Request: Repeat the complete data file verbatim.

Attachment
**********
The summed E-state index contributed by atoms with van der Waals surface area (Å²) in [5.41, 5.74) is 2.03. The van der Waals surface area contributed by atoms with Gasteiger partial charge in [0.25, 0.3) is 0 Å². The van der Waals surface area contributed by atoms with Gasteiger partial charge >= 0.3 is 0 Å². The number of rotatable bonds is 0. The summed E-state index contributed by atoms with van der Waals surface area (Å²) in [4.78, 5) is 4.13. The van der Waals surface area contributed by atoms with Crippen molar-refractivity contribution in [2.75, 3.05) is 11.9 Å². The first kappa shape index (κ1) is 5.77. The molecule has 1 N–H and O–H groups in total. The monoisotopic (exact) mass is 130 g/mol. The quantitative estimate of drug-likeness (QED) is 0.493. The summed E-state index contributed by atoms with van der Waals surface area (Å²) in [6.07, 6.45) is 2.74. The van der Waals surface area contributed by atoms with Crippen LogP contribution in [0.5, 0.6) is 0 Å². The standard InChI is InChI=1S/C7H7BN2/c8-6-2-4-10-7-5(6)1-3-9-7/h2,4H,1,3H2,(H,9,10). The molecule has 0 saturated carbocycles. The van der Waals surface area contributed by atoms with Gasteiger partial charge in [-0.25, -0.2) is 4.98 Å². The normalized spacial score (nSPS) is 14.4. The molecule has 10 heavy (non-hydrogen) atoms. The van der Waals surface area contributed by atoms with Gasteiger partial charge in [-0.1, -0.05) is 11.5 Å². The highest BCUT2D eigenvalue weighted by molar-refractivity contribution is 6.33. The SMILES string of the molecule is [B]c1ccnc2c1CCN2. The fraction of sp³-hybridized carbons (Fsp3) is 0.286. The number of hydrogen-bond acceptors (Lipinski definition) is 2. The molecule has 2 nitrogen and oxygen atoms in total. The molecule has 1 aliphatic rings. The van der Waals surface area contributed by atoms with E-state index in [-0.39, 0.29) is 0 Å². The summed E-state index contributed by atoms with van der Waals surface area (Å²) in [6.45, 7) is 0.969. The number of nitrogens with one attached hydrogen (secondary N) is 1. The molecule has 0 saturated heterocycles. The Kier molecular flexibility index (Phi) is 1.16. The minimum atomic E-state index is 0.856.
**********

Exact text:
The summed E-state index contributed by atoms with van der Waals surface area (Å²) in [5.41, 5.74) is 2.03. The van der Waals surface area contributed by atoms with Gasteiger partial charge in [0.25, 0.3) is 0 Å². The van der Waals surface area contributed by atoms with Gasteiger partial charge >= 0.3 is 0 Å². The number of rotatable bonds is 0. The summed E-state index contributed by atoms with van der Waals surface area (Å²) in [4.78, 5) is 4.13. The van der Waals surface area contributed by atoms with Crippen molar-refractivity contribution in [2.75, 3.05) is 11.9 Å². The first kappa shape index (κ1) is 5.77. The molecule has 1 N–H and O–H groups in total. The monoisotopic (exact) mass is 130 g/mol. The quantitative estimate of drug-likeness (QED) is 0.493. The summed E-state index contributed by atoms with van der Waals surface area (Å²) in [6.07, 6.45) is 2.74. The van der Waals surface area contributed by atoms with Crippen LogP contribution in [0.5, 0.6) is 0 Å². The standard InChI is InChI=1S/C7H7BN2/c8-6-2-4-10-7-5(6)1-3-9-7/h2,4H,1,3H2,(H,9,10). The molecule has 0 saturated carbocycles. The van der Waals surface area contributed by atoms with Gasteiger partial charge in [-0.25, -0.2) is 4.98 Å². The normalized spacial score (nSPS) is 14.4. The molecule has 10 heavy (non-hydrogen) atoms. The van der Waals surface area contributed by atoms with Gasteiger partial charge in [-0.1, -0.05) is 11.5 Å². The highest BCUT2D eigenvalue weighted by molar-refractivity contribution is 6.33. The SMILES string of the molecule is [B]c1ccnc2c1CCN2. The fraction of sp³-hybridized carbons (Fsp3) is 0.286. The number of hydrogen-bond acceptors (Lipinski definition) is 2. The molecule has 2 nitrogen and oxygen atoms in total. The molecule has 1 aliphatic rings. The van der Waals surface area contributed by atoms with E-state index in [-0.39, 0.29) is 0 Å². The summed E-state index contributed by atoms with van der Waals surface area (Å²) in [6.45, 7) is 0.969. The number of nitrogens with one attached hydrogen (secondary N) is 1. The molecule has 0 saturated heterocycles. The Kier molecular flexibility index (Phi) is 1.16. The minimum atomic E-state index is 0.856.